Authorities dismantled LockBit before it could unleash revamped variant

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Law enforcement's disruption of the LockBit ransomware crew comes as the criminal group was working on bringing a brand-new variant to market, research reveals.

As part of the daily LockBit leaks this week, Trend Micro's report on the group, published today, analyzed a cross-platform version researchers believe was being designed to succeed the most recent LockBit 3.0 iteration.

Unlike rivals ALPHV/BlackCat and others in the space, LockBit didn't opt for one of the trendier memory-safe languages like Rust for its latest locker. Instead, it chose .NET for the code and CoreRT for the compiler – a choice Trend Micro says would have allowed it to target more platforms with a single program.

It was also packed using MPRESS – a choice the developers "possibly" made to evade static file detection.

Before being taken down this week, LockBit had multiple different variants written in C/C++, including specific ones for Linux and VMware ESXi systems, so the switch to .NET was probably made to streamline operations.

Long-term infosec watchers among The Reg readership will remember the numerous times over the years when ransomware groups have dealt with disgruntled members leaking their code.

LockBit is no exception to this. In September 2022 its builder was leaked, believed to be caused by a developer within the group's ranks. The incident led to a number of copycat gangs that got their hands on LockBit's code to launch attacks pretending to be them.

The in-development variant showed signs of LockBit trying to counter this with a new expiry date. Each version shipped to affiliates would have a hardcoded date range within which the program would work, presumably to limit the effectiveness of the variant if it was leaked or stolen.

"This can also be considered an anti-analysis and anti-sandbox technique – however, it is relatively simple for an analyst to bypass this during reverse engineering," said the researchers in a technical breakdown [PDF].

"On the other hand, it would be more difficult for an affiliate to patch the binary before using it against a victim."

The variant is being tracked by researchers as "LockBit-NG-Dev" and features a completely rewritten codebase that would require defenders to develop new patterns to detect its activity.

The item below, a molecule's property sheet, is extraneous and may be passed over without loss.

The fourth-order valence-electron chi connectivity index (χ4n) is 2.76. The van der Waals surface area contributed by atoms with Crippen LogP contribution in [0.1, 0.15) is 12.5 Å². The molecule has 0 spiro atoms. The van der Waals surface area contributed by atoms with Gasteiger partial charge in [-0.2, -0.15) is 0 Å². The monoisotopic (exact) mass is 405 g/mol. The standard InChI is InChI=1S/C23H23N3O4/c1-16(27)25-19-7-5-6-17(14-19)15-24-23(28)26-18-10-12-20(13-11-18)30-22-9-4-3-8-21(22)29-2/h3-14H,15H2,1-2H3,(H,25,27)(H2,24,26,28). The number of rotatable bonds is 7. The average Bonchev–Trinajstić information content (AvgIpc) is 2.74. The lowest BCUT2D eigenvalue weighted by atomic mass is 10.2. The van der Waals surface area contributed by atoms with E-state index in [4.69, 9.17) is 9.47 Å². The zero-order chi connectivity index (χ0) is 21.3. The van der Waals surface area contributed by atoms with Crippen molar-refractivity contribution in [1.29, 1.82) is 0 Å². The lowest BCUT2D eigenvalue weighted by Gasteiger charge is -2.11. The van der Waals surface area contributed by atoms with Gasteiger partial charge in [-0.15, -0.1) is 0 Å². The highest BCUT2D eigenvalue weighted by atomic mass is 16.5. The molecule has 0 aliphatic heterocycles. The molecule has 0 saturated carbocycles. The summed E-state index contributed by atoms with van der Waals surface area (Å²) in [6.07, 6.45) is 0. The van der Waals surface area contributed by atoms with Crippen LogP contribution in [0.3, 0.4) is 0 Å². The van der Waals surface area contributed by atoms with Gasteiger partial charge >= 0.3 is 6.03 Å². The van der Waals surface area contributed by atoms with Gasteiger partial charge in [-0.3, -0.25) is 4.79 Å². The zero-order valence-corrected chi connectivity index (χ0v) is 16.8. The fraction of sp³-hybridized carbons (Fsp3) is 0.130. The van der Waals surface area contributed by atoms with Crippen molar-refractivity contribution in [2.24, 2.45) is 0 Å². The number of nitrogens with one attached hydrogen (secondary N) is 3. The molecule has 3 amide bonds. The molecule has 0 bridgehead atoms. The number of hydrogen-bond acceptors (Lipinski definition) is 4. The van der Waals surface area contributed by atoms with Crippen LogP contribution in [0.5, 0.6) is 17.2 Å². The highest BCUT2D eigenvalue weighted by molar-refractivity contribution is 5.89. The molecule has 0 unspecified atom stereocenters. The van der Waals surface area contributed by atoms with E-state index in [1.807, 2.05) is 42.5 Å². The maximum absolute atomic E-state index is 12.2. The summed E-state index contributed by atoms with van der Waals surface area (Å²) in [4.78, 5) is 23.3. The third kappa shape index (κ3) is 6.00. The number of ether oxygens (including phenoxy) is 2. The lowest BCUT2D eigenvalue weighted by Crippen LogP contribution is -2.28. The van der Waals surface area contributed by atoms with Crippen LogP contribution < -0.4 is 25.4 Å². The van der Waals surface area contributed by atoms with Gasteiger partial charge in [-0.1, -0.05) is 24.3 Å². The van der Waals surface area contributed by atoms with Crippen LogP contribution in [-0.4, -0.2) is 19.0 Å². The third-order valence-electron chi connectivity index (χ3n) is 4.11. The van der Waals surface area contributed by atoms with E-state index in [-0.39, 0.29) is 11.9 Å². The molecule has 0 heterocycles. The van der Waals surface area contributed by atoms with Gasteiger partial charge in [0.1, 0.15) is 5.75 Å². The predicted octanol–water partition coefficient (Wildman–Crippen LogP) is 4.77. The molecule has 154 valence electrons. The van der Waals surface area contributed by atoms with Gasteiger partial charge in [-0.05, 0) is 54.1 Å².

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Given that LockBit-NG-Dev is still a work in progress, it isn't as fully featured as the official versions that came before it. Although some of the capabilities of previous LockBit variants are missing from LockBit-NG-Dev, such as its self-spreading mechanism and ability to print ransom notes from victim's printers, Trend Micro said it's still a "functional and powerful" ransomware program.

It also retains many features from the previous version, such as an embedded configuration to decide the executed routines and an ability to terminate processes and services that could prevent the payload from running or files from encrypting.

LockBit-NG-Dev supports multiple encryption modes, just like its predecessors. Most affiliates opt for the "fast" mode, which encrypts only the first 0x1000 bytes of a file, but an "intermittent" mode was introduced in LockBit 2.0 in 2021 as a way to evade detection.

Sophos said at the time that a partially encrypted document statistically looks very similar to a non-encrypted one, meaning some ransomware security solutions may not be alerted to ongoing encryption of files.

In LockBit-NG-Dev there is also a slower "full" encryption mode, which predictably encrypts the entire targeted file.

The latest variant is by no means considered the finished article, and although authorities did a comprehensive job dismantling LockBit, its leaders may likely continue to operate.

Three major arrests have been made this week and that shows great progress, but it doesn't make much of a dent into the near-200 list of affiliates LockBit had on its books. 

Without arresting key leaders of the organized crime group, they may well return under a new brand name just as others have in the recent years, protected from the US's indictments by a Russian state that turns a blind eye to ransomware gangs, provided they don't turn on their own.

The .NET variant could well hint at the future of LockBit's leadership and the tools used by the next big ransomware gang on the scene. Trend Micro's researchers believe this new variant could have formed the basis of what would have been LockBit 4.0, so it's not a stretch to assume it may be used by another gang in years or even months to come. ®

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